Kim Hyesoon

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This is a Korean name; the family name is Kim.
Kim Hyesoon
KimHyeSoon.jpg
Born 1955 (age 61–62)
Occupation Poet, professor
Nationality Republic of Korea
Genre Poetry
Literary movement Feminism
Korean name
Hangul 김혜순
Revised Romanization Gim Hye-sun
McCune–Reischauer Kim Hyesun

Kim Hyesoon (born 1955) (Hangul김혜순) is a South Korean poet.

Life[edit]

In 1955 Kim Hyesoon was born in Uljin, Gyeongsangbuk-do. She received her Ph.D. in Korean Literature from Konkuk University and began as a poet in 1979 with the publication of Poet Smoking a Cigarette (Dambaereul piuneun siin) and four other poems in Literature and Intellect.[1] Kim is an important contemporary poet in South Korea, and she lives in Seoul and teaches creative writing at the Seoul Institute of the Arts. Kim was in the forefront of women published in a literary journal, Munhak kwa jisŏng (Literature and Intellect).[2]

Work[edit]

Kim started to receive critical acclaim in the late 1990s and it is her own belief that her work was partly recognized because at that time there was a generally strong wave of women’s poets and poetry.[3]

Kim is the recipient of multiple literary prizes including the Kim Su-yŏng Literature Award (1996) for her poem, A Poor Love Machine, Sowol Poetry Literature Award (2000),[4] and Midang Literature Award (2006), which are named after three renowned contemporary Korean poets. Kim was the first woman poet to receive the Kim Su-yŏng Literature Award, Midang Award, contemporary poetry award and Daesan Literary Award.

Kim’s poetry collections include: From another star (1981), Father's scarecrow (1984), The Hell of a certain star (1987), Our negative picture (1991), My Upanishad, Seoul (1994), A Poor Love Machine (1997), To the Calendar Factory Manager (2000), A Glass of Red Mirror (2004), Your First (2008), and Sorrowtoothpaste Mirrorcream (2011)Blossom, Pig(2016)

Kim has participated in readings at poetry festivals all over the world: Smith College Poetry Center (2003), Taipei Poetry Festival (2008), 41st Poetry International Festival Rotterdam (2010), Poesie Festival Berlin (2011), Poetry Parnassus London (2012), Stockholm international Poetry Festival(2014), Hong Kong International Poetry nights(2015) etc.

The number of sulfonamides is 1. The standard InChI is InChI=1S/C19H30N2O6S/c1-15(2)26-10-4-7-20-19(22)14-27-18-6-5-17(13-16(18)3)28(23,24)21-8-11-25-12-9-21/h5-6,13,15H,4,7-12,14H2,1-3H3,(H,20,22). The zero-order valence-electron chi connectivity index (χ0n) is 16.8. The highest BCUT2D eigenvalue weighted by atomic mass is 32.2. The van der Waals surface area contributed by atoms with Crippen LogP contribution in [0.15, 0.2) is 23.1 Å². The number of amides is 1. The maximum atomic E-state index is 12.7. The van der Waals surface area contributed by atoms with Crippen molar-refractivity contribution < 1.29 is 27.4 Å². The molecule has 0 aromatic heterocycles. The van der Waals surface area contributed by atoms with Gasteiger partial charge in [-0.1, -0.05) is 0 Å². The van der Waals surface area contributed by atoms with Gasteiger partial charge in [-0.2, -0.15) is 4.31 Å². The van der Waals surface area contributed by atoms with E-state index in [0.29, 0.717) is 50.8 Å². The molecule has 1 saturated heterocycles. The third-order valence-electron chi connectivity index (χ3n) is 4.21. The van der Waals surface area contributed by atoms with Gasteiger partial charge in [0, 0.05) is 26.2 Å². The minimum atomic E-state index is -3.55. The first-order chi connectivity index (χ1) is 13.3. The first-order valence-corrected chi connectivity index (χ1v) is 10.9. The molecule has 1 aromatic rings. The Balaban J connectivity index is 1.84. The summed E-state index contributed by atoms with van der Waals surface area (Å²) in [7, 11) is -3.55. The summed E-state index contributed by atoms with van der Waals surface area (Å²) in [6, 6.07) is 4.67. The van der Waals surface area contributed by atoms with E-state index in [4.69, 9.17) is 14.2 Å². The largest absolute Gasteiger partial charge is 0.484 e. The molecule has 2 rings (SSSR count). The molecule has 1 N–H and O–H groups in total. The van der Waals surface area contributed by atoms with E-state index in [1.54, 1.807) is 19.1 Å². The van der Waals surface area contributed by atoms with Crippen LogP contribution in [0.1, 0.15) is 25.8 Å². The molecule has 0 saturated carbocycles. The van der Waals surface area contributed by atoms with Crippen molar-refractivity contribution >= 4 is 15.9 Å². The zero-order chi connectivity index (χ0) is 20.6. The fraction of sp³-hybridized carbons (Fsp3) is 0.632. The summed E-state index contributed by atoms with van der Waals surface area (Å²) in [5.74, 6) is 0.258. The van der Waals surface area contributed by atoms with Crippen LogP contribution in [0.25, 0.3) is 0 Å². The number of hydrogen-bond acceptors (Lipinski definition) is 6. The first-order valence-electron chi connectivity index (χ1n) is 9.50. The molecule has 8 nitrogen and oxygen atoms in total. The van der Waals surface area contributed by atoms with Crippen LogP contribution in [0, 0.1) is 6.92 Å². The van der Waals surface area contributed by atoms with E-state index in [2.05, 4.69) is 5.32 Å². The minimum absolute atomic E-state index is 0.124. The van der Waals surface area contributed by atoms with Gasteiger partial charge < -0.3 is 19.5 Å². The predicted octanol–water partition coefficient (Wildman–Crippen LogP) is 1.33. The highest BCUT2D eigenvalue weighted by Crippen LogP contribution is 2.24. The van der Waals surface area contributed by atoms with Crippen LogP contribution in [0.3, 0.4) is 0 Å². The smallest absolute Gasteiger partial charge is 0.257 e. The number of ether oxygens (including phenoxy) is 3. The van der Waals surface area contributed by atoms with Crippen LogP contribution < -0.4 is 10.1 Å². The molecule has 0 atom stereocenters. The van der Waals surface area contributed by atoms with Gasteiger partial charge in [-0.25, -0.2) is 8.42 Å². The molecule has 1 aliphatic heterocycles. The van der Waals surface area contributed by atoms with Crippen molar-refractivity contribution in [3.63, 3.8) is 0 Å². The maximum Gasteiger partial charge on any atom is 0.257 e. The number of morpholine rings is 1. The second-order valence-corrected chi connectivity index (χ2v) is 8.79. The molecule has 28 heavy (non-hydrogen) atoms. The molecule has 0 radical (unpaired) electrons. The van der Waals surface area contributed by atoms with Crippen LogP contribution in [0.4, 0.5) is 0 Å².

Kim's skill as a writer resides in her facility at combining poetic images with experimental language while simultaneously grounding her work in ‘feminine writing’ drawn from female experiences.[5] Her language is violent and linguistically agile, appropriate for her topics which often center on death and/or injustice.[6] Many times, Kim’s poetry is marked by the color of blood, as in “red baby,”“red embryonic fluid,”and “red dew.”[7]

Works in English[edit]

Many translated into English by poet Don Mee Choi.

Added to The &NOW Awards 2: The Best Innovative Writing (&NOW Books, 2013)[8]

Works in Korean (Partial)[edit]

  • Tto tarŭn pyŏl esŏ (From Another Star), Munhak kwa chisŏng sa, Seoul, 1981
  • Abŏjiga seun hŏsuabi (Father’s Scarecrow), Munhak kwa chisŏng sa, Seoul, 1985
  • Ŏnŭ pyŏl ŭi chiok (The Hell of a Certain Star), Ch’ŏngha Seoul, 1988. Reprinted by Munhakdongnae, 1997
  • Uridŭl ŭi ŭmhwa (Our Negative Picture), Munhak kwa chisŏng sa, Seoul, 1991
  • Na ŭi up’anisyadŭ, Sŏul (My Upanishad, Seoul), Munhak kwa chisŏng sa, Seoul, 1994
  • Pulssanghan sarang kigye (A Poor Love Machine), Munhak kwa chisŏng sa, Seoul, 1997
  • Talyŏk kongjang kongjang jangnim poseyŏ (To the Calendar Factory Manager), Munhak kwa chisŏng sa, Seoul, 2000
  • Han chan ŭi pulgŭn kŏul (A Glass of Red Mirror), Munhak kwa chisŏng sa, Seoul, 2004
  • Tangshin ŭi ch’ŏt (Your First), Munhak kwa chisŏng sa, Seoul, 2008
  • Sŭlpŭmchiyak Gŏulcream (Sorrowtoothpaste Mirrorcream), Munhak kwa chisŏng sa, Seoul 2011
  • Pieora Doiji (Blossom, Pig), Munhak kwa chisŏng sa, Seoul 2016
  • Jukeum eu Jaseojeon (The autobiography of Death), Munhaksilheomsil, Seoul 2016

Essays[edit]

  • To Write as a Woman: Lover, Patient, Poet, and You (Seoul: Munhakdongnae, 2002) - Essay on Poetry
  • Thus Spoke No (Poessay) (Seoul: Munhakdongane, 2016)

Critical responses[edit]

Ruth Williams. "“Female Poet” as Revolutionary Grotesque: Feminist Transgression in the Poetry of Ch’oe Sŭng-ja, Kim Hyesoon, and Yi Yŏn-ju." Tulsa Studies in Women's Literature 29.2 (2010): 395-415. Project MUSE. Web. 28 Mar. 2012. <http://muse.jhu.edu/>.

Awards[edit]

  • Kim Suyoung Award (1997)
  • Sowol Poetry Award (2000)
  • Contemporary Poetry Award (2000)
  • Midang Poetry Award (2006)
  • Daesan Poetry Award (2008)[9]

See also[edit]

References[edit]

External links[edit]

Several of Kim's poems are translated here at the South Korea - Poetry International Web

Review of Kim Hyesoon’s Mommy Must be a Fountain of Feathers at Bookslut, January 2010. Review of Mommy Must Be a Fountain of Feathers in Constant Critic, March 2008,
Review of All the Garbage of the World Unite! at Montevidayo
A Mention at BURNAWAY